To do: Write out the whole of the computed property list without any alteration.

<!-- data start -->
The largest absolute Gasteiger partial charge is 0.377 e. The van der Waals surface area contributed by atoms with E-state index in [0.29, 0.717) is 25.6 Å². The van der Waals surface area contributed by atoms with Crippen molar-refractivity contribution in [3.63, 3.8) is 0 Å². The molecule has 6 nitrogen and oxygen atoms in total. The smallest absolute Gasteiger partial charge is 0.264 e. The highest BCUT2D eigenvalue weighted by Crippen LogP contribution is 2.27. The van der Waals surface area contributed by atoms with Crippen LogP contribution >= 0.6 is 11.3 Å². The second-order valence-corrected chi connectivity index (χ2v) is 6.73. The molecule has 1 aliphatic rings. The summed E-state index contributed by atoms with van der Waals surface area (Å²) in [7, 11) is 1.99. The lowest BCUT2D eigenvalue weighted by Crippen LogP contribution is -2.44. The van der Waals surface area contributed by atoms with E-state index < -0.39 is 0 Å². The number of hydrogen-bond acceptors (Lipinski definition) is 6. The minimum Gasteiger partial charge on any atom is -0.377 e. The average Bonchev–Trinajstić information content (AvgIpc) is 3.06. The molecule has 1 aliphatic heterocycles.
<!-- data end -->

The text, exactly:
The largest absolute Gasteiger partial charge is 0.377 e. The van der Waals surface area contributed by atoms with E-state index in [0.29, 0.717) is 25.6 Å². The van der Waals surface area contributed by atoms with Crippen molar-refractivity contribution in [3.63, 3.8) is 0 Å². The molecule has 6 nitrogen and oxygen atoms in total. The smallest absolute Gasteiger partial charge is 0.264 e. The highest BCUT2D eigenvalue weighted by Crippen LogP contribution is 2.27. The van der Waals surface area contributed by atoms with Crippen LogP contribution >= 0.6 is 11.3 Å². The second-order valence-corrected chi connectivity index (χ2v) is 6.73. The molecule has 1 aliphatic rings. The summed E-state index contributed by atoms with van der Waals surface area (Å²) in [7, 11) is 1.99. The lowest BCUT2D eigenvalue weighted by Crippen LogP contribution is -2.44. The van der Waals surface area contributed by atoms with E-state index < -0.39 is 0 Å². The number of hydrogen-bond acceptors (Lipinski definition) is 6. The minimum Gasteiger partial charge on any atom is -0.377 e. The average Bonchev–Trinajstić information content (AvgIpc) is 3.06. The molecule has 1 aliphatic heterocycles.